Digital Access

Digital Access
Access from all your digital devices and receive breaking news and updates from around the area.

Home Delivery

Home Delivery
Local news, prep sports, Chicago sports, local and regional entertainment, business, home and lifestyle, food, classified and more!

Text Alerts

Text Alerts
Choose your news! Select the text alerts you want to receive: breaking news, prep sports scores, school closings, weather, and more.

Email Newsletters

Email Newsletters
We'll deliver news & updates to your inbox. Sign up for free e-newsletters today.
Men's Basketball

Huskies taken down by talented Akron team

Northern Illinois' Darrell Bowie drives to the basket during the first half in DeKalb on Saturday, Jan. 12, 2013.
Northern Illinois' Darrell Bowie drives to the basket during the first half in DeKalb on Saturday, Jan. 12, 2013.

DeKALB – Akron has been one of the teams which has set the standard for Mid-American Conference basketball in recent years.

The Zips have made the NCAA Tournament two out of the last three seasons, and have enjoyed seven straight 20-plus win campaigns. Akron came into Saturday's MAC crossover contest at the NIU Convocation Center with 10 victories, the most in the conference.

NIU, on the other hand, went into the contest with just three victories, the lowest total in the MAC.

Akron showed why it will be competing for an NCAA Tournament berth, while the Huskies played like a team that has some work to do in order to get to the Zips level, as Akron left DeKalb with an 68-53 win.

The Huskies (3-11, 1-1 MAC) went just 1-for-14 from beyond the three-point line in the loss.

"I told my guys, we know where the bar is. It's tough to beat one of the top teams in the MAC when you only make one three," NIU head coach Mark Montgomery said. "We came in shooting the ball very well. Unfortunately we couldn't get on track today."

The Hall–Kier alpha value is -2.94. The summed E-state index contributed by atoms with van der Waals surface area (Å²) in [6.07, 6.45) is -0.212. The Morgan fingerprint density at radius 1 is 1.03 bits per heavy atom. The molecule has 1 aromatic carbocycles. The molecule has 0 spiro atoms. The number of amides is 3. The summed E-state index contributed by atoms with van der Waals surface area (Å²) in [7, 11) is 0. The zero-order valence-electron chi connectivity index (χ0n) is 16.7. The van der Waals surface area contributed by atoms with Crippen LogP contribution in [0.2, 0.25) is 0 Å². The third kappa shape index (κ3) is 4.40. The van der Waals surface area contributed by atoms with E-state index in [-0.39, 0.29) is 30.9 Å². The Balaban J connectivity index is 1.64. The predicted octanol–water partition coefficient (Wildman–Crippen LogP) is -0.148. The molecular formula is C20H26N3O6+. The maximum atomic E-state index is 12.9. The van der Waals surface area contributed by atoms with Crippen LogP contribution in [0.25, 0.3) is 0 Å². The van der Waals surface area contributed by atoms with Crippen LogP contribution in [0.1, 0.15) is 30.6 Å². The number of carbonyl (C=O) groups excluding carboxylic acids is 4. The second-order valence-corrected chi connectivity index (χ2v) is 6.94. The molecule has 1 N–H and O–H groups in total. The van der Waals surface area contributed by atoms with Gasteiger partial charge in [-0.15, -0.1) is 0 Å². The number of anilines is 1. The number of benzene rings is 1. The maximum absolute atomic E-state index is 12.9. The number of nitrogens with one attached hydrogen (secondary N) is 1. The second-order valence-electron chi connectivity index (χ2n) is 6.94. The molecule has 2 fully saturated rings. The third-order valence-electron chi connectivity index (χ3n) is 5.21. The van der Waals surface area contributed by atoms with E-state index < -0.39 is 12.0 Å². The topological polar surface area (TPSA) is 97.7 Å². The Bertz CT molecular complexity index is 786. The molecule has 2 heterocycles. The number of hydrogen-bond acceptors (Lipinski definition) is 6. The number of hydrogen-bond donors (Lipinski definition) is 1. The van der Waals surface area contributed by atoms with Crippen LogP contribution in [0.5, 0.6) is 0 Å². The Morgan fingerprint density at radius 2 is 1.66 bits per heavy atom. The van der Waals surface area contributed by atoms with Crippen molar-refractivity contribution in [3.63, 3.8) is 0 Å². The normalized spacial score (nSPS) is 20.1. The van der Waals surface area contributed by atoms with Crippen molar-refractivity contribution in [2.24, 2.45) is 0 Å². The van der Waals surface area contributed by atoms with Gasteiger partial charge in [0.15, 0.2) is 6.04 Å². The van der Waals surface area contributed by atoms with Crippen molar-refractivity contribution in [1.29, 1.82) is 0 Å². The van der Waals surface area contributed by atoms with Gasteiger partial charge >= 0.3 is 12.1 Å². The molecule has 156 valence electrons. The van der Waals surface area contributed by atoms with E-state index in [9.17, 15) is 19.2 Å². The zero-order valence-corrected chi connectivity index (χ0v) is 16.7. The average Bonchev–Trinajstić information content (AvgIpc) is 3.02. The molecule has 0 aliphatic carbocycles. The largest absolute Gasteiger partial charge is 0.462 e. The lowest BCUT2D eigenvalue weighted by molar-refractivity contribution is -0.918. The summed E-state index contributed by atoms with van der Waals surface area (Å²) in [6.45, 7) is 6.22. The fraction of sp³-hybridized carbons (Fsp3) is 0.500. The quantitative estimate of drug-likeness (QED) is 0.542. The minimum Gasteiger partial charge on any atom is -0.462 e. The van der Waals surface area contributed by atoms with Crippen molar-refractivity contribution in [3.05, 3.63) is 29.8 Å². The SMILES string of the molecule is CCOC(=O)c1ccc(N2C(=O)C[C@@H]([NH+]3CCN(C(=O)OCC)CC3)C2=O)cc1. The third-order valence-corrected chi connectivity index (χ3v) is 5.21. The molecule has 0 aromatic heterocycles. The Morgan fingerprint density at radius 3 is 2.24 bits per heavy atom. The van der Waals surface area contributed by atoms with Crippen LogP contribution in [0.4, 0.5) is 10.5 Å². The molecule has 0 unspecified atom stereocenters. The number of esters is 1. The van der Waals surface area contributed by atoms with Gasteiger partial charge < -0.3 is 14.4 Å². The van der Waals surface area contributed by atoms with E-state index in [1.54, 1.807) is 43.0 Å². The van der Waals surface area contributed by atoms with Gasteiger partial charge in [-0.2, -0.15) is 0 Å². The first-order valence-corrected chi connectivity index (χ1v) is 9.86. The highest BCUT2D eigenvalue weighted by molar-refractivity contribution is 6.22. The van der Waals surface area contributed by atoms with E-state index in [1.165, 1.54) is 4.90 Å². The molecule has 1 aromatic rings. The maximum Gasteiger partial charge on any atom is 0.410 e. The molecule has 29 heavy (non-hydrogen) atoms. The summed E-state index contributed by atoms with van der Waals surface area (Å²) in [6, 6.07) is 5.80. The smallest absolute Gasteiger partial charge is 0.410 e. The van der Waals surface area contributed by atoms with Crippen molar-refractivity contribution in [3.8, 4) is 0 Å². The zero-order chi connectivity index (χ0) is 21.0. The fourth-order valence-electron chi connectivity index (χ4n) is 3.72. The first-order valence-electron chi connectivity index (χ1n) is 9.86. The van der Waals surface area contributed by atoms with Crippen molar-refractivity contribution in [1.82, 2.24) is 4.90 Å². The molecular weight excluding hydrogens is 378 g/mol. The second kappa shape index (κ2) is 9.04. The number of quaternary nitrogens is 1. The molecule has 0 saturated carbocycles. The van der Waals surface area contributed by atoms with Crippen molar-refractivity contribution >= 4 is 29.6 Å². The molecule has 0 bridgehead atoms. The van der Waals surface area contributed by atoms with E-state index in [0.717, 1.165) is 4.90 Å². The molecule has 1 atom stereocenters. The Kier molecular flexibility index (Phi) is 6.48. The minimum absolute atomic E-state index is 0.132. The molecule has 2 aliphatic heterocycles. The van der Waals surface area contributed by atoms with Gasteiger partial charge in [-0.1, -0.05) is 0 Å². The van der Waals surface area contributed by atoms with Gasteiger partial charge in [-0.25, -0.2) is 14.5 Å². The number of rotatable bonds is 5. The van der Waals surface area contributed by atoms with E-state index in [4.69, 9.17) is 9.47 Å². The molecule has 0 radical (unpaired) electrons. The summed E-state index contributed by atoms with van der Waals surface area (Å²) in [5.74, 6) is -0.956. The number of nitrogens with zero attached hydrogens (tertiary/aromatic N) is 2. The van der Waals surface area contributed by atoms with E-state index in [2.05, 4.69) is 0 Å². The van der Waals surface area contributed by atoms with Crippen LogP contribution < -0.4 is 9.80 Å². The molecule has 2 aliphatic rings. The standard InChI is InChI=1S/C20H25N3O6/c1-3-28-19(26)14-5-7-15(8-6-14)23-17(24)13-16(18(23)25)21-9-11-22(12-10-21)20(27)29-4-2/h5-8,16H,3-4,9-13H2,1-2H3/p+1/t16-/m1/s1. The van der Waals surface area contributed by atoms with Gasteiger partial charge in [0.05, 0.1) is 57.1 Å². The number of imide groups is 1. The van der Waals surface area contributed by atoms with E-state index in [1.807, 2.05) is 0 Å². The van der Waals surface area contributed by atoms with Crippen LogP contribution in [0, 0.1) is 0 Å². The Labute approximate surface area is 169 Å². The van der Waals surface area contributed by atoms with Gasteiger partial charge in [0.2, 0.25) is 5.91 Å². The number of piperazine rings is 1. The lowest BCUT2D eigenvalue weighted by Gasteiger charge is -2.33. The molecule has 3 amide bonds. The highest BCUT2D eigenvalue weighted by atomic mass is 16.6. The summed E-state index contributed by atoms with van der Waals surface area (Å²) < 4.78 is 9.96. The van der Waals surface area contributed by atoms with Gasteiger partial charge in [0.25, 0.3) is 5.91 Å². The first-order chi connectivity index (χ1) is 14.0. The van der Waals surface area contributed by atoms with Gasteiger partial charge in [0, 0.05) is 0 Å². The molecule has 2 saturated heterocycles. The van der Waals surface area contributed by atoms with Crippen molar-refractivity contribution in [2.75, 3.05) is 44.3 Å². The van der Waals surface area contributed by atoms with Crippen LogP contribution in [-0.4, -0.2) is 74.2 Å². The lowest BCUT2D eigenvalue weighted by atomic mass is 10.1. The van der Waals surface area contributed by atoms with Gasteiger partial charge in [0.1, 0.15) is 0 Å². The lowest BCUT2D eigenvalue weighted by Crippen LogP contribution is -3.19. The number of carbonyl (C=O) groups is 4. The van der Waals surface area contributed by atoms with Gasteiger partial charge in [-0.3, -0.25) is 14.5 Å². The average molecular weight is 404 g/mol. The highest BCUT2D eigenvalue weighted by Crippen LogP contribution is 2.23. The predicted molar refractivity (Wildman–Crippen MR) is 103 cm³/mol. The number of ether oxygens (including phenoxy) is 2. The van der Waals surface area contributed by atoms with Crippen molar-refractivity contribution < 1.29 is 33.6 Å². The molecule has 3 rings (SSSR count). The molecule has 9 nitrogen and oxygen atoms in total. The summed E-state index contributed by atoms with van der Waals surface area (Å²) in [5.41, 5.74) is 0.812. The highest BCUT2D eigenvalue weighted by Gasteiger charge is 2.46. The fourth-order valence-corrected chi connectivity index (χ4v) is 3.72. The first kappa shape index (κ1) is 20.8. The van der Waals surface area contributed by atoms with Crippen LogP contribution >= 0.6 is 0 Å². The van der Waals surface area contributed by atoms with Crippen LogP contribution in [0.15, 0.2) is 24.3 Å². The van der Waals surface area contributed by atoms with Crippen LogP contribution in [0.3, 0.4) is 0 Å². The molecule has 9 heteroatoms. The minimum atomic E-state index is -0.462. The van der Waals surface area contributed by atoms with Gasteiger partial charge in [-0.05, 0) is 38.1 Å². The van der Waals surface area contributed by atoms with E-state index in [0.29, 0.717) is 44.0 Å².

NIU started two freshmen and two sophomores Saturday. Akron (11-4, 2-0 MAC) coach Keith Dambrot is familiar with what Montgomery is going through with his youth movement, as he mentioned a similar situation when he took over the Zips program before the 2004-05 season.

Dambrot praised the Huskies' energy, and said NIU will be better off when the younger players are veterans.

"We've done it mostly with high school kids, we've had four transfers in nine years. We've done it straight by the book pretty much," Dambrot said. "I think that's the best way to do it in our league. Because when you get them in that third or fourth year, or even their second year, they start to understand what you really want done. And they get smarter and smarter and smarter.

"And then when you're in a bunch of close games you end up winning because they know your system more than the other team."

A slow start doomed the Huskies Saturday, as NIU shot just 22.7 percent from the field in the first half. The Huskies did make it close during the second, as an Abdel Nader dunk against Akron 7-footer Zeke Marshall brought NIU to within 11 points, while NIU's only three of the game, courtesy of Aksel Bolin, got the Huskies to within six with 11:29 left in the game.

That was the closest NIU would get in the second half, although freshman Darrell Bowie, who led the Huskies with 13 points, said Nader's dunk helped the team's momentum.

"Our bench got into it," he said. "It got our juices flowing."

After a 72-61 win over Miami (Ohio) to open conference play Wednesday, the Huskies fell back to .500  with Wednesday's loss.

Montgomery said he has seen some improvements with his team, such as players trusting each other. One thing Montgomery said about Saturday's game was how much energy and toughness his team played with.

NIU's second-year coach said that if you would have told him a couple of weeks ago that his team would start off 1-1 in conference play, he would have been "ecstatic."

"I think both (MAC) games we came out with a lot of energy and great effort," Montgomery said. "... It's not all about wins in losses it's about how you're teams playing. I think we are improving, we're getting better."

Loading more